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Plan your visit to Fort Wayne's Ribfest

Yes, it can be hard to write about Ribfest. Until technology speeds up and we can provide you with smell-o-vision, the written word hardly does the story of Ribfest justice.

But, luckily, you have the chance to stop out to Ribfest Friday through Sunday to get a whiff and a taste of your own.

On Thursday, Two News-Sentinel reporters stopped to visit each barbecue team to meet the grill masters and to take a look at what's on the grill. Here is what they found.

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Photos by Jaclyn Goldsborough and Matthew Glowicki of The News-Sentinel.

"We sell ribs with meat that falls right off the bone. Customers eat our barbecue, then go eat others and come back and tell us the best barbecue is Big Boned,” said Mark Sams of Big Boned BBQ.
“After we throw on some rub that the boss made, we put the meat in the smoker for at least 10 hours with some hickory wood. The meat gets another hit of the dry rub then it goes onto the grill with a light glaze and it’s ready," said Mark Sams of Big Boned BBQ.
Solomon Williams, owner of Carolina Rib King from South Carolina, brought along a mustard-based sauce this year to try on his wide variety of pork and chicken. “Everything's my specialty,” Williams said. “I give love with all of it.”
Solomon Williams, owner of Carolina Rib King from South Carolina, takes great pride in his state. It's what makes his barbecue different, he said.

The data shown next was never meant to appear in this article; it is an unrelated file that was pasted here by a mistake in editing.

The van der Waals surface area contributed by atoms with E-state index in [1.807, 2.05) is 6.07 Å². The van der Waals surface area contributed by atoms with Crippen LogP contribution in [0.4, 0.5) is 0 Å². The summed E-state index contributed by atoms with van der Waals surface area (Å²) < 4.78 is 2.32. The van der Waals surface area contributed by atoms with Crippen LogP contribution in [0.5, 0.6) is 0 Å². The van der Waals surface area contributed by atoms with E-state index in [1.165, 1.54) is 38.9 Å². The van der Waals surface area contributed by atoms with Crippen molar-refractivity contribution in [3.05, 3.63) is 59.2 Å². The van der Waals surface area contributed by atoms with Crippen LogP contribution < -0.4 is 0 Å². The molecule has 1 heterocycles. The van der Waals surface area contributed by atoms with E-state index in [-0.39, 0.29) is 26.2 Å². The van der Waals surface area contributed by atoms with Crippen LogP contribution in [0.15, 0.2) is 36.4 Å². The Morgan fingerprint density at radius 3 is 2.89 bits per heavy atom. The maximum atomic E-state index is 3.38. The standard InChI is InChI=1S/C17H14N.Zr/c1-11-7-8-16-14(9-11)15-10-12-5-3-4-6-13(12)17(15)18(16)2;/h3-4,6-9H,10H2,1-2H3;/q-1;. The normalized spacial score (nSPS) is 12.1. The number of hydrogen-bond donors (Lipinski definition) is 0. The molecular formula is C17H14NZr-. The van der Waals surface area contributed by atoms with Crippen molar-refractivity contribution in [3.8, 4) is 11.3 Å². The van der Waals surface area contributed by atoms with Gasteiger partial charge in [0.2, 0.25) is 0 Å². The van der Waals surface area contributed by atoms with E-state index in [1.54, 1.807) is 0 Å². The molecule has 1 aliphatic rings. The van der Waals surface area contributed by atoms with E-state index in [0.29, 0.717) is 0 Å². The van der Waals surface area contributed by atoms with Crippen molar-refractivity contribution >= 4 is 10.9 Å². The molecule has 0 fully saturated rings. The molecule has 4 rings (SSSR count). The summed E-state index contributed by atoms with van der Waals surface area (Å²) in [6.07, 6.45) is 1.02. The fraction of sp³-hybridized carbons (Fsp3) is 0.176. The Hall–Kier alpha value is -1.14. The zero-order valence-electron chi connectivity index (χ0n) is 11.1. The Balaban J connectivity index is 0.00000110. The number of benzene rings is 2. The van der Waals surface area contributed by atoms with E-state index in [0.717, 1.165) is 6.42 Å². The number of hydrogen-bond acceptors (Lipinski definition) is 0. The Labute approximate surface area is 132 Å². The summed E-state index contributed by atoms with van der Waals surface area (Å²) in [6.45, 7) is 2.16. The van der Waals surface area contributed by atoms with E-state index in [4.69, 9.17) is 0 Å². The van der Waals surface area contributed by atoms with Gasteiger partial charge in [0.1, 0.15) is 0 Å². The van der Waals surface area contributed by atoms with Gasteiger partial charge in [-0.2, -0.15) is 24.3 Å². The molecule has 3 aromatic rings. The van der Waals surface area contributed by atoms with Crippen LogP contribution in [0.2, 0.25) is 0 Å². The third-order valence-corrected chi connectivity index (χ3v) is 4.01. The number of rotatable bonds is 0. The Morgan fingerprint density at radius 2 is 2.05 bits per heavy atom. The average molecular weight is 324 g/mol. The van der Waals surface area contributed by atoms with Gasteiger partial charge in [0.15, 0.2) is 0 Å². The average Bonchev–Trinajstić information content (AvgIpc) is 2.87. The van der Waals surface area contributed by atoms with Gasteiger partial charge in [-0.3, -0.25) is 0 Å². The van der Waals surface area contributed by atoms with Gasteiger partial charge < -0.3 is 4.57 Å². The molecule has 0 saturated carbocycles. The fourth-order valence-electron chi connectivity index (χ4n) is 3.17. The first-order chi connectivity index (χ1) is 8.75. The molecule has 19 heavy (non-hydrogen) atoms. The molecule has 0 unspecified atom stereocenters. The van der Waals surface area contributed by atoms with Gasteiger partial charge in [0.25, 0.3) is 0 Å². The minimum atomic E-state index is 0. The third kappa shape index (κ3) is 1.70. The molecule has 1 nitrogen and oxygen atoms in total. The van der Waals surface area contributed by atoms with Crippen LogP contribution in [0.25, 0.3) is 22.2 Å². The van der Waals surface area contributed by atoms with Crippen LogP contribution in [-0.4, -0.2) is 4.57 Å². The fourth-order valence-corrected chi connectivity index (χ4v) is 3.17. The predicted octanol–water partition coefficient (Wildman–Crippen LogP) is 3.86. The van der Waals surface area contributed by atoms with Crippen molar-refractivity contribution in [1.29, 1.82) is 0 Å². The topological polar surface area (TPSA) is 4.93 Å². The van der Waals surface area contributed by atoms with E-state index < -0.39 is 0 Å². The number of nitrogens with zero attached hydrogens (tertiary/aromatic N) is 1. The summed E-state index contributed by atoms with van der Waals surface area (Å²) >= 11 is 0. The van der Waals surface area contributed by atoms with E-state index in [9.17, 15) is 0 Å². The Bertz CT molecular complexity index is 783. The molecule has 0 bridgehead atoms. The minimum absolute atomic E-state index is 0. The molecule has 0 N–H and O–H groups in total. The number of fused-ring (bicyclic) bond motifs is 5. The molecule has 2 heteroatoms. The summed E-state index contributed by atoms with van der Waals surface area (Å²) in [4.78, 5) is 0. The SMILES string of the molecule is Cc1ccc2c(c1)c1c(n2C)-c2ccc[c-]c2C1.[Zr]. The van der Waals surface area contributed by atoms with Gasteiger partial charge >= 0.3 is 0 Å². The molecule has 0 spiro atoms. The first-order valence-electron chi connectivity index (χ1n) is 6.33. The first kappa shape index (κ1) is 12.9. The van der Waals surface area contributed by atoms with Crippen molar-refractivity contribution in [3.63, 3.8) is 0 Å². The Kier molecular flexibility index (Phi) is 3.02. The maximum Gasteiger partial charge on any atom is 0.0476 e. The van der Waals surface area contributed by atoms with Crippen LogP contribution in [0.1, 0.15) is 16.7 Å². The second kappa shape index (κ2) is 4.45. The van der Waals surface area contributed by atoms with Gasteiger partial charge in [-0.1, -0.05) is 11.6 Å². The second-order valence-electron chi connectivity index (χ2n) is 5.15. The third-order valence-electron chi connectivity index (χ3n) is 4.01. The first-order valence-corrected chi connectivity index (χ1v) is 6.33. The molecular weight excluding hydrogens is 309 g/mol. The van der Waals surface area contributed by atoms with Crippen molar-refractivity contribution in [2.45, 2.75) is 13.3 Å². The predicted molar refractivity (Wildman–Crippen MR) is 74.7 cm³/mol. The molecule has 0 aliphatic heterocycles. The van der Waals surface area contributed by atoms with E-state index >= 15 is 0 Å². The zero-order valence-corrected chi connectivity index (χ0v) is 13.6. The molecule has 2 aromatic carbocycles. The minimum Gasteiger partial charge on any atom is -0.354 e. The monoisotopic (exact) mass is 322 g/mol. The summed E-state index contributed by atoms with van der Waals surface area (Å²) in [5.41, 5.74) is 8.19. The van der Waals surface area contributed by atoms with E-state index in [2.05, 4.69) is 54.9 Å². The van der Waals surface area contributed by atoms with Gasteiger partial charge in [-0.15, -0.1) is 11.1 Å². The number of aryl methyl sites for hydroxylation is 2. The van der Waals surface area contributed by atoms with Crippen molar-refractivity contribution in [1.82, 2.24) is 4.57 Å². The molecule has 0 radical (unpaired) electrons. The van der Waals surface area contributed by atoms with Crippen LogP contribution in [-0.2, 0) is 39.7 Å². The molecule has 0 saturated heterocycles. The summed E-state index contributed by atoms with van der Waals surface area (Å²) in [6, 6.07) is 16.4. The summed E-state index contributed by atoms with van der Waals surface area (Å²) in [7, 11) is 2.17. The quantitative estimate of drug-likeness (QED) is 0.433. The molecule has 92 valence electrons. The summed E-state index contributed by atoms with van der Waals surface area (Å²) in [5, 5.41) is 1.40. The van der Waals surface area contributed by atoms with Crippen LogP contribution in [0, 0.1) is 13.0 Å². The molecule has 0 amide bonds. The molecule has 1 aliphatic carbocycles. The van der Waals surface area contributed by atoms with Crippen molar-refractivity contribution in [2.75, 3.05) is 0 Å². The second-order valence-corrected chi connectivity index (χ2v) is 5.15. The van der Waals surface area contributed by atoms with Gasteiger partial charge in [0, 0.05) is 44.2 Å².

Cowboys BBQ and Rib Company travels from Fort Worth, Texas, to compete in Fort Wayne's Ribfest at Headwater Park.
“I use the best meat you can buy. Then I slather Cowboys’ rub and glaze on the meat and throw it on the fire. When you describe a Texas barbecue, just think about love. That’s what we’re serving up here, a little bit of love and heat,” said Dallas Green, owner of Cowboys BBQ and Rib Company.
Desperados offers three different and distinct sauces, all cooked with the same traditional Memphis style of barbecue with a rich red sauce.
Donna Rice, owner of Desperados, said with three different distinct sauces, each customer can make their barbecue the way they like it and many people like to mix and match.
If you hear the ringing of the cowbell, you might just be near the Jack on the Bone tent, which has been dishing out barbecue favorites with a dash of Tennessee's Jack Daniels since the fest first started 16 years ago.
Grilled mushrooms covered in dry rub and barbecue sauce sizzle on the grill at Jack on the Bone, the place known for its incorporation of Jack Daniels whiskey into its sauce.
In its fourth year at Ribfest, the mostly family-run operation is back again to serve up its specialty pulled pork, cooked with lots of TLC, said Jim McCullough of Low and Slow.
Jim McCullough (left) of Low and Slow grills alongside Dave Hart. Without revealing all that goes into the special sauce, McCullough said apples are key to the taste of the meat, as applewood is used in the smoking process.
Owners of Texas Pit Barbecue Ron and Valerie Conaway spend the entire summer on the road competing from New York to North Carolina.
Heavily sauced, employee Tonya Bayham said Texas Pit Barbecue serves up a St. Louis style barbecue rib, which means it’s heavily sauced, a little sweet and very sticky.
With a restaurant half an hour outside Fort Wayne in Garrett, Tim Johnson, owner of Timmy’s Pizza & BBQ, said after 12 years, he has nearly perfected his rub and sauce.
Johnson’s sauce is what he calls a Louisiana-style barbecue with a vinegar base. He also has the second largest commercial smoker in the United States.
Wrigley Field has the quintessential bar food and Grabill Inn has the traditional family-style food, this booth at Ribfest offered a unique menu featuring many options in addition to barbecue.
Daniel White, owner of Wrigley Field Bar and Grill said his rub and sauce are all homemade recipes created by his brother.
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